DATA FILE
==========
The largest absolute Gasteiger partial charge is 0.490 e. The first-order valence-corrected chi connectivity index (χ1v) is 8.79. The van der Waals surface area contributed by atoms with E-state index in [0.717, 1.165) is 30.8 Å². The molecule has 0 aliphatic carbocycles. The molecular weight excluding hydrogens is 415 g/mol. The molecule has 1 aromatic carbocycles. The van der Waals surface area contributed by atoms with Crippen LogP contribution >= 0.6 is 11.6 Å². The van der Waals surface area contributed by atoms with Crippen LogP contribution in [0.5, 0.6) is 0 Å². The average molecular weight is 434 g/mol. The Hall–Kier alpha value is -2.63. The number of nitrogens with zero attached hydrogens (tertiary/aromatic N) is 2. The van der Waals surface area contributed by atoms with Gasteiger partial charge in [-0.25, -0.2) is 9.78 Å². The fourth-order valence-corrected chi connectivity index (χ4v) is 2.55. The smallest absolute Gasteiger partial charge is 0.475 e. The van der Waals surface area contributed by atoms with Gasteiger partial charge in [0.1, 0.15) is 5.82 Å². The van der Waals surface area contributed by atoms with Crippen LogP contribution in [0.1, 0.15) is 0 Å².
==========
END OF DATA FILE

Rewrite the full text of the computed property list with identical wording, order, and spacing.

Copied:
The largest absolute Gasteiger partial charge is 0.490 e. The first-order valence-corrected chi connectivity index (χ1v) is 8.79. The van der Waals surface area contributed by atoms with E-state index in [0.717, 1.165) is 30.8 Å². The molecule has 0 aliphatic carbocycles. The molecular weight excluding hydrogens is 415 g/mol. The molecule has 1 aromatic carbocycles. The van der Waals surface area contributed by atoms with Crippen LogP contribution >= 0.6 is 11.6 Å². The van der Waals surface area contributed by atoms with Crippen LogP contribution in [0.5, 0.6) is 0 Å². The average molecular weight is 434 g/mol. The Hall–Kier alpha value is -2.63. The number of nitrogens with zero attached hydrogens (tertiary/aromatic N) is 2. The van der Waals surface area contributed by atoms with Gasteiger partial charge in [-0.25, -0.2) is 9.78 Å². The fourth-order valence-corrected chi connectivity index (χ4v) is 2.55. The smallest absolute Gasteiger partial charge is 0.475 e. The van der Waals surface area contributed by atoms with Gasteiger partial charge in [0.1, 0.15) is 5.82 Å². The van der Waals surface area contributed by atoms with Crippen LogP contribution in [0.1, 0.15) is 0 Å².